It is the principal object of this invention to provide a linked loop non-metallic chain construction which overcomes the drawbacks of the prior art.
It is another object of this invention to provide a linked loop lifting chain which possesses the advantages of the Lindahl type lifting loops but which is more versatile in use.
It is a further object of this invention to provide a method of fabricating the above type of lifting chain.
The above and other objects and advantages of this invention will be more readily apparent from the following description read in conjunction with the accompanying drawings in which:
FIG. 1 is an overall view of a lifting chain of the type embodying this invention as it would be typically utilized, such as in stage rigging;
FIG. 2 is a perspective view of a portion of the lifting chain of FIG. 1;
FIG. 3 is a partial perspective view, on an enlarged scale, illustrating the construction of the chain;
FIG. 4 is a top plan view of one type of apparatus which is adapted to fabricate the chain of my invention.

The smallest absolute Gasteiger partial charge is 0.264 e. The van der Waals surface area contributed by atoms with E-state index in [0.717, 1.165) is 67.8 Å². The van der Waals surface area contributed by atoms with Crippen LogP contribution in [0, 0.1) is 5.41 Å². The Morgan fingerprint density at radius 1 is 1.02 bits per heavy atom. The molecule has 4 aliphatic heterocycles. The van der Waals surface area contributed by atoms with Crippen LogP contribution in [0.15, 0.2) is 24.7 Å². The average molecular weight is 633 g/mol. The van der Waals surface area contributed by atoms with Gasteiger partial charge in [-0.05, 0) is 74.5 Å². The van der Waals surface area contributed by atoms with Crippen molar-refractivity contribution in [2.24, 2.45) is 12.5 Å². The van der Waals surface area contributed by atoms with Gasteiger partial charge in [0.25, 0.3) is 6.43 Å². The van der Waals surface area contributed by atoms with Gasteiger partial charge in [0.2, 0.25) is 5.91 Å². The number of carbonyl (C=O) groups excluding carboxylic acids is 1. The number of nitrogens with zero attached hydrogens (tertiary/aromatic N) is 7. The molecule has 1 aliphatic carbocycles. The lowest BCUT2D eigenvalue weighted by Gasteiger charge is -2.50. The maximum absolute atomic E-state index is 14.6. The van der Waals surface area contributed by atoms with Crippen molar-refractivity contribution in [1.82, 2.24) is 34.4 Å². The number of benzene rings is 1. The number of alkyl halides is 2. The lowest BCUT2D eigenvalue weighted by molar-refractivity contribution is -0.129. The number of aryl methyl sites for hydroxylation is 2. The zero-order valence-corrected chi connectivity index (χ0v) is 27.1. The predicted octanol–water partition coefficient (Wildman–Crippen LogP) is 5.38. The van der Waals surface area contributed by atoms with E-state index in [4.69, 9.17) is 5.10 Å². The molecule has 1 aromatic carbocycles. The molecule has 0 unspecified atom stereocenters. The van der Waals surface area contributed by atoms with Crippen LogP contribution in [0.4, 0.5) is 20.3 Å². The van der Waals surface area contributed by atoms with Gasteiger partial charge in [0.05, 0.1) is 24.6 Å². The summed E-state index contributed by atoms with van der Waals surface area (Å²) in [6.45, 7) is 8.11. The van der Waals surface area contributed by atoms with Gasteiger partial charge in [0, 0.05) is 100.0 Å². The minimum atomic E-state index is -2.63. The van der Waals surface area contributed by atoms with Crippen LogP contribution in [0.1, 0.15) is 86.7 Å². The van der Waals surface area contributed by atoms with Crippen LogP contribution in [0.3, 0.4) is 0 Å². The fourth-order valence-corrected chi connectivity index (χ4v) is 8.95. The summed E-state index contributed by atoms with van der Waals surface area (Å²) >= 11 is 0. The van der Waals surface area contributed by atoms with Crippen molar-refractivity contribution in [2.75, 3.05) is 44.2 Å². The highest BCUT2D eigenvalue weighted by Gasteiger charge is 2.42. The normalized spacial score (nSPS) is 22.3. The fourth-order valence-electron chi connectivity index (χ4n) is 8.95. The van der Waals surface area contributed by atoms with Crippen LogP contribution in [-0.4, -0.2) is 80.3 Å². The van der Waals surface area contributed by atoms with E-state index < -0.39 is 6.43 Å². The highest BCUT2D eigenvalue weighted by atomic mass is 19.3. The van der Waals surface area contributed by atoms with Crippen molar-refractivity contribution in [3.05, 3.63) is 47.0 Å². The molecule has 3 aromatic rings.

FIG. 5 is a section taken along line 5--5 of FIG. 4;
FIG. 6 is a top plan view of a preferred apparatus adapted to fabricate the chain of my invention; and
FIG. 7 is an elevational view of the apparatus of FIG. 6.
Referring in detail to the drawings, in FIG. 1 is shown a typical application of a rigging chain 6 of the type embodying my invention, consisting of a plurality of linked, endless loops 7. The terminal ends of the chain are fitted around a pair of spaced I-beams 8 and 9. Shackles 10 are used to secure the ends of my chain which is looped around the I-beams 8 and 9. Because of its linked loop construction, the shackles can be coupled to any loop 7 along the length of the chain and then through one of the other loops of the angularly extending leg portions of chains 11 and 13 in a basket hitch arrangement to distribute the load to both legs of the hitch which extend from the shackle around beam 9. This type of hitch connection is preferable to a choke hitch where the shackle is merely fitted around the bridle leg 13, which is illustrated for the end of the chain 6 wrapped around beam 8. The leg portions of chain 11 and 13 may be adjusted by trial and error to the desired length for lifting a load at a particular location and any excess length of chain may simply be allowed to hang downward, as illustrated at 15. The type of rigging illustrated in FIG. 1 is known as a "lifting bridle".